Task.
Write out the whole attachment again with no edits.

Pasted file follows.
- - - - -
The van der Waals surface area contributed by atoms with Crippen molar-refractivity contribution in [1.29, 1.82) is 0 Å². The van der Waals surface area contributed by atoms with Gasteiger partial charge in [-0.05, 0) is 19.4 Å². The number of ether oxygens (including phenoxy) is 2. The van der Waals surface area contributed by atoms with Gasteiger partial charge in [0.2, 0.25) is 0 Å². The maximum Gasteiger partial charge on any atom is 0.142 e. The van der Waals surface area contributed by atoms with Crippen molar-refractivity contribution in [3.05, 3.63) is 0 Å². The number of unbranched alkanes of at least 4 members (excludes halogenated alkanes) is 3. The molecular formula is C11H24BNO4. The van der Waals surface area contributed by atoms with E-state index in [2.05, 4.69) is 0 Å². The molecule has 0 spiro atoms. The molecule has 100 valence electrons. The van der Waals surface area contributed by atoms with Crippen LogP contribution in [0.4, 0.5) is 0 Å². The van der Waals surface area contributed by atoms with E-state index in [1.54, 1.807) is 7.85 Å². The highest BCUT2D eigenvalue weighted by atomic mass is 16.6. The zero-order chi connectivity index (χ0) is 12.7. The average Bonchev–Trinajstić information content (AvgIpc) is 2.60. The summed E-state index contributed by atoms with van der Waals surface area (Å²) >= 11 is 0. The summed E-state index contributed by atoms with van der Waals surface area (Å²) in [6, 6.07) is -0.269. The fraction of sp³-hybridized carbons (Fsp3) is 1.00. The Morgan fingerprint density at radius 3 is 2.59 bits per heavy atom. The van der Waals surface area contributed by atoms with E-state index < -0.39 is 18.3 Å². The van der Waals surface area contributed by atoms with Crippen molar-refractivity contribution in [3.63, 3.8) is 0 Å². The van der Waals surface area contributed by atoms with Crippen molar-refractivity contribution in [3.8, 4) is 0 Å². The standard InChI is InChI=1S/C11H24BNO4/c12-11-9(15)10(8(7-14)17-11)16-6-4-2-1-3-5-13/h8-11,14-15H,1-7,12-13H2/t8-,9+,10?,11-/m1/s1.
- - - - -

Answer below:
The van der Waals surface area contributed by atoms with Crippen molar-refractivity contribution in [1.29, 1.82) is 0 Å². The van der Waals surface area contributed by atoms with Gasteiger partial charge in [-0.05, 0) is 19.4 Å². The number of ether oxygens (including phenoxy) is 2. The van der Waals surface area contributed by atoms with Gasteiger partial charge in [0.2, 0.25) is 0 Å². The maximum Gasteiger partial charge on any atom is 0.142 e. The van der Waals surface area contributed by atoms with Crippen molar-refractivity contribution in [3.05, 3.63) is 0 Å². The number of unbranched alkanes of at least 4 members (excludes halogenated alkanes) is 3. The molecular formula is C11H24BNO4. The van der Waals surface area contributed by atoms with E-state index in [2.05, 4.69) is 0 Å². The molecule has 0 spiro atoms. The molecule has 100 valence electrons. The van der Waals surface area contributed by atoms with Crippen LogP contribution in [0.4, 0.5) is 0 Å². The van der Waals surface area contributed by atoms with E-state index in [1.54, 1.807) is 7.85 Å². The highest BCUT2D eigenvalue weighted by atomic mass is 16.6. The zero-order chi connectivity index (χ0) is 12.7. The average Bonchev–Trinajstić information content (AvgIpc) is 2.60. The summed E-state index contributed by atoms with van der Waals surface area (Å²) >= 11 is 0. The summed E-state index contributed by atoms with van der Waals surface area (Å²) in [6, 6.07) is -0.269. The fraction of sp³-hybridized carbons (Fsp3) is 1.00. The Morgan fingerprint density at radius 3 is 2.59 bits per heavy atom. The van der Waals surface area contributed by atoms with E-state index < -0.39 is 18.3 Å². The van der Waals surface area contributed by atoms with Crippen molar-refractivity contribution in [3.63, 3.8) is 0 Å². The van der Waals surface area contributed by atoms with Crippen molar-refractivity contribution in [3.8, 4) is 0 Å². The standard InChI is InChI=1S/C11H24BNO4/c12-11-9(15)10(8(7-14)17-11)16-6-4-2-1-3-5-13/h8-11,14-15H,1-7,12-13H2/t8-,9+,10?,11-/m1/s1.